What are the Most Common Leadership Styles?

All leaders have different approaches, styles and qualities in their take on leadership. Every leader exhibits certain leadership styles, but great leaders are expert at adapting, switching between different modes according to what the situation demands.

The 6 most common types of Leaderships

Here are 6 most common leadership styles that you can incorporate or mix depending on your workplace:

1. Autocratic Leadership Style

The main focus of an Autocratic or Authoritarian Leadership style is the leader. An autocratic style is simply defined as, “My way or the highway.” The Leader takes full authority in making decisions or deriving solutions and the approach is top to bottom.

The three pillars of this leadership is Discipline, Preparation and Victory. Its sole purpose is the results. This can be beneficial in establishing strict compliance to certain guidelines of the company, or to make sure there is no delay in taking decisions. However the rigid nature of the model might hamper an employee’s creativity and make them feel confined.

2. Democratic Leadership Style

Practising social equality in the workplace, consulting with employees before makings decisions, promoting interest of group members and more encompasses a Democratic Leadership Style. It is based on mutual respect between the leader and the people they guide. An important feature of this style is active communication in all levels of work force.

Democratic leaders emphasize participation, collaboration, free-flow of ideas and at the same time responsibility is shared by all members of staff. The primary concern here is on the quality of work, the performance and productivity.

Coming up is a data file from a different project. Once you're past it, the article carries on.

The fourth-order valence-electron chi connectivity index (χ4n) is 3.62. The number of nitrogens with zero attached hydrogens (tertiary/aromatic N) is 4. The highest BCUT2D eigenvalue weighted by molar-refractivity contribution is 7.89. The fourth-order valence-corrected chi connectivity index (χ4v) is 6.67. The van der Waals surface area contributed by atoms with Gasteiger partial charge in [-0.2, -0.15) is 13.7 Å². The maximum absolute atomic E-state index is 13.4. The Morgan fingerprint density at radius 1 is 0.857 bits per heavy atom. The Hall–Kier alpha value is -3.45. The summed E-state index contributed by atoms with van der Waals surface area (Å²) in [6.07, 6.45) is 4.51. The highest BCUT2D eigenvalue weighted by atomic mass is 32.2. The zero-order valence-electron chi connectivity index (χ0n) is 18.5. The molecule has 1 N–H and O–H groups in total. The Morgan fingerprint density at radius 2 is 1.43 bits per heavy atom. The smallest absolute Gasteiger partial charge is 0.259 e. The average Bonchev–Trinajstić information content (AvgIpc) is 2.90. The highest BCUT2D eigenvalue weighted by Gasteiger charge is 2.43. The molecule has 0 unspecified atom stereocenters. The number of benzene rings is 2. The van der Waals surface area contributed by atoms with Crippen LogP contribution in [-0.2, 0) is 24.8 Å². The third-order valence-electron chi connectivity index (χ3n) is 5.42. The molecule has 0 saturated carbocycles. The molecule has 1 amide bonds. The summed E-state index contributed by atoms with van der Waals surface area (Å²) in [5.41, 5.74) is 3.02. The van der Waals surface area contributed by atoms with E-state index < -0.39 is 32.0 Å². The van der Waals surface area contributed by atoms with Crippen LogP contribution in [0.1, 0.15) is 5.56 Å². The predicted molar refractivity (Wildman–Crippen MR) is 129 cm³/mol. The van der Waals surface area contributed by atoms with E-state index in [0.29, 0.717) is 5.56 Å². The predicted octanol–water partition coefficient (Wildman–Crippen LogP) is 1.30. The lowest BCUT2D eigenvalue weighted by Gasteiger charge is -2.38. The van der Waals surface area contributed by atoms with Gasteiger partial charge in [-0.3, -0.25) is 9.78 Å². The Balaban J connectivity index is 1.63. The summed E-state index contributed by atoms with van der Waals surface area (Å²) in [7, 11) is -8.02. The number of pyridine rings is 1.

The pros involve making employees feel like an important part of the company. Increase participation and boost employee morale – which in turn – can naturally improve productivity.

3. Coaching Leadership Style

Coaching leadership style is increasing becoming popular thanks to rapid changes in technology, techniques, and functions at all professional platforms. As organizations transition using more modern methods, the need for a coaching leader arises. A manager who not only leads and gives guidance but someone who instructs employees to adapt and learn.

The leader becomes a coach. The leader personally motivates, grooms and instructs his followers to increase their performance and maximize their potential. It builds trust in the leader-follower relationship. It also tests the leader’s skill, their knowledge and the way they impart it.

4. Transformational Leadership Style

Transformational leaders make it a point to identify areas that need change, create goals and visions for the organization. They provide guidance and support in executing the visions they have set. They are role models and goal setters who fully leverage the potential of their workforce. Transformational Leadership is rooted in charisma, using influence to guide their followers rather than management.

Unlike Autocratic leadership, they do not command but nudge their workforce to achieve the goals they have set. A transformational leader encourages employees to be creative, challenges them to go beyond what they planned to do and builds trust.

5. Transactional Leadership Style

A Transactional Leadership style is basically promoting employee compliance through certain rewards or punishments for their work. This can ensure motivation in case of particular projects that need to be completed within a set time frame. The rewards system can prove effective in improving quality of work by encouraging competition.

It is a give and take relationship between the leader and the follower. This can be used in short-term tasks and projects. For example, bonus for completing a particular work.

6. Laissez-faire Leadership Style

Laissez-faire is a French term which literally means “Let them do” or “Let it be”. The Laissez-faire Leadership Style is usually adopted when all employees in the team are highly skilled, with little need for supervision.

This style involves delegating tasks but not interfering in the work assigned letting the employee take up full responsibility of the given work. This can be beneficial in helping boost innovation and expand creativity.

It might have been clear by now, no particular leadership style can be considered the “best.” Depending on the situation, a leader might need to switch from being a Democratic leader to an autocratic one. To improve your leadership skills, you will have to familiarize yourself with all the styles and blend as per required.

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